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At the end of this month I'll be going to Washington DC for 2 days. This will be the first trip I take by myself (no school, no parents) and so its basically the first trip I get to pick what I want to do on. I'm really interested in how DC was planned. Does anyone recommend a good book (mostly pictures!) that I could read before going there so I know what to look for? Also, if any of you could list your top 5 things to see that would be really helpful. Thanks!
#1 Vietnam Memorial.
#2 National Gallery, West Building for classical art. They've got the Hammer Collection on exhibit and a bunch of Vermeers on display. There is also a first rate lunch available in their cafe. Pass on Pei's East Building.
#3 Travel by train to Union Station.
#4 Arlington National Cemetery. Guard changes every hour.
#5 Air and Space Museum, if you're into that kind of thing.
Smithsonian Air and Space Museum
The Capitol and the tour
Walking the Washington Mall, which means walking through a few memorials anyway
Georgetown for the house at which "The Exorcist" was filmed, and the adjacent flight of steps
Coin toss between (a) The Watergate Complex, (b) the Jefferson Memorial, and (c) the National Basilica, for which interest may hinge on your religious affiliation
thanks guys. any books on urban planning?
1. The Jefferson Memorial is gorgeous this time of year
2. The National Gallery of Art (east and west)
3. The National Basilica is incredible (although I'm partial to it because it's on my campus)
5. Portrait Gallery or National Building Museum (they have a special indoor mini golf exhibit showcasing nearby architecture firms)...both are in Chinatown
The National Mall is a must. And if you want to experience some heavier moments check out the Holocaust Museum...it's not far from Jefferson.
Washington DC is one of the coolest cities to visit in the whole world. A trip to this place would certainly be cherished throughout the life, so enjoy your trip to the maximum.
Look for books on the L'Enfant and McMillan Plan. I quickly found a book on public spaces of DC.
1. Check out Embassy Row either down Mass from Wisconsin to Dupont Circle or down Wisconsin to Georgetown. I really like the Finish and Italian Embassy.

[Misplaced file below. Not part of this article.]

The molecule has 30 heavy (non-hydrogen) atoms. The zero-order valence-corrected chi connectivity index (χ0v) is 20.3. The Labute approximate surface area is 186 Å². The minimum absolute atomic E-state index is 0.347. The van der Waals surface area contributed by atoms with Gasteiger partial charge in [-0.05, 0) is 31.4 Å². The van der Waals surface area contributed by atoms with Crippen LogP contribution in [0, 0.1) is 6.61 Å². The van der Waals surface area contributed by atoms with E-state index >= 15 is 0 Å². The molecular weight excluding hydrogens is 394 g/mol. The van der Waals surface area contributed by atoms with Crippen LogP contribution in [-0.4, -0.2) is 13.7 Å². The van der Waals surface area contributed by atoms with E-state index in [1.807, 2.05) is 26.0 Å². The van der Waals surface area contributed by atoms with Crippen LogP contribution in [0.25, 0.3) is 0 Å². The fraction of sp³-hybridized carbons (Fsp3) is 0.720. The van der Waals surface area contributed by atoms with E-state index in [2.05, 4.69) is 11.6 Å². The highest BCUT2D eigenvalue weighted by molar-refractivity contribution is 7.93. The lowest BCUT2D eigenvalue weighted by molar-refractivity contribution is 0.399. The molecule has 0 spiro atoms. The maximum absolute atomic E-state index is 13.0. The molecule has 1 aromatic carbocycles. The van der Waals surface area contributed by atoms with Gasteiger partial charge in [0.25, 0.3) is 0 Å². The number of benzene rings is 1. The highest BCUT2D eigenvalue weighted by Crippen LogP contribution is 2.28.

2. The Mall's pretty much the default place to visit. I prefer the Hirshhorn when it comes to Smithsonians. The Holocaust Museum is a really well done but a morbid one.
3. 300 New Jersey Ave by Richard Rogers is a cool modern building worth a peek at and is close to Union Station
4. Not in DC proper but the Pentagon Memorial is really nice and while you're in that area you can go to Arlington cemetery and get a great view of DC (Climb the hill behind Kennedy's Grave which leads to the Pierre Charles L'Enfant grave site)
5. Theodore Roosevelt Island is a neat place where you can walk around a nature filled Island and view out to NoVa and Georgetown.
PS I live in DC so let me know if you have any questions
In addition to Jonathan's recs, I recommend you pick up the book "AIA guide to the architecture of Washington, DC." Also look for books on Olmsted's contributions to park planning and design in DC. He designed the Capitol grounds and the National Zoo, both very beautiful public spaces. The Zoo like all Smithsonian attractions is free, and it is essentially a huge park in the middle of the city. Olmsted's vision for DC also led to the creation of Rock Creek Park, in which the zoo sits. Some of the city's most impressive bridge traverse the creek valley. The Taft bridge was one of the first cast concrete bridges built in the US and is one of the largest (or perhaps the largest) unreinforced concrete structures in the world. The Buffalo Bridge and Ellington bridges are also very impressive.